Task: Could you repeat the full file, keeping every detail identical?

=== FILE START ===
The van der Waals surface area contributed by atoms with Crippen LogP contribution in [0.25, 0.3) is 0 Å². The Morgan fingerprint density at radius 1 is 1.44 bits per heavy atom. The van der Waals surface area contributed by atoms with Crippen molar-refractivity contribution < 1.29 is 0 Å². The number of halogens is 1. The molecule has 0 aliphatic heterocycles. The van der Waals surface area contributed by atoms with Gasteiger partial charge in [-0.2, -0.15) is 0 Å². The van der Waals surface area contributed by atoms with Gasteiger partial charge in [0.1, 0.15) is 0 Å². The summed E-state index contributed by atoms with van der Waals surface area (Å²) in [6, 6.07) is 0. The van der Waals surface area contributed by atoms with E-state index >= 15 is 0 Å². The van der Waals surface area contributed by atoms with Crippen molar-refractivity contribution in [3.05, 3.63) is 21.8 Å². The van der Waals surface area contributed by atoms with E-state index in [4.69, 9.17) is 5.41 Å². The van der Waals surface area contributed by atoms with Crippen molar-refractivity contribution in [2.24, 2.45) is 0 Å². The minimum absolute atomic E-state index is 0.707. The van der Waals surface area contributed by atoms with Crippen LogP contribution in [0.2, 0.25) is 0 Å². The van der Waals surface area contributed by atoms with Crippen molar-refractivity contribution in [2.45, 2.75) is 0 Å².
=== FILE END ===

The van der Waals surface area contributed by atoms with Crippen LogP contribution in [0.25, 0.3) is 0 Å². The Morgan fingerprint density at radius 1 is 1.44 bits per heavy atom. The van der Waals surface area contributed by atoms with Crippen molar-refractivity contribution < 1.29 is 0 Å². The number of halogens is 1. The molecule has 0 aliphatic heterocycles. The van der Waals surface area contributed by atoms with Gasteiger partial charge in [-0.2, -0.15) is 0 Å². The van der Waals surface area contributed by atoms with Gasteiger partial charge in [0.1, 0.15) is 0 Å². The summed E-state index contributed by atoms with van der Waals surface area (Å²) in [6, 6.07) is 0. The van der Waals surface area contributed by atoms with E-state index >= 15 is 0 Å². The van der Waals surface area contributed by atoms with Crippen molar-refractivity contribution in [3.05, 3.63) is 21.8 Å². The van der Waals surface area contributed by atoms with E-state index in [4.69, 9.17) is 5.41 Å². The van der Waals surface area contributed by atoms with Crippen molar-refractivity contribution in [2.24, 2.45) is 0 Å². The minimum absolute atomic E-state index is 0.707. The van der Waals surface area contributed by atoms with Crippen LogP contribution in [0.2, 0.25) is 0 Å². The van der Waals surface area contributed by atoms with Crippen molar-refractivity contribution in [2.45, 2.75) is 0 Å².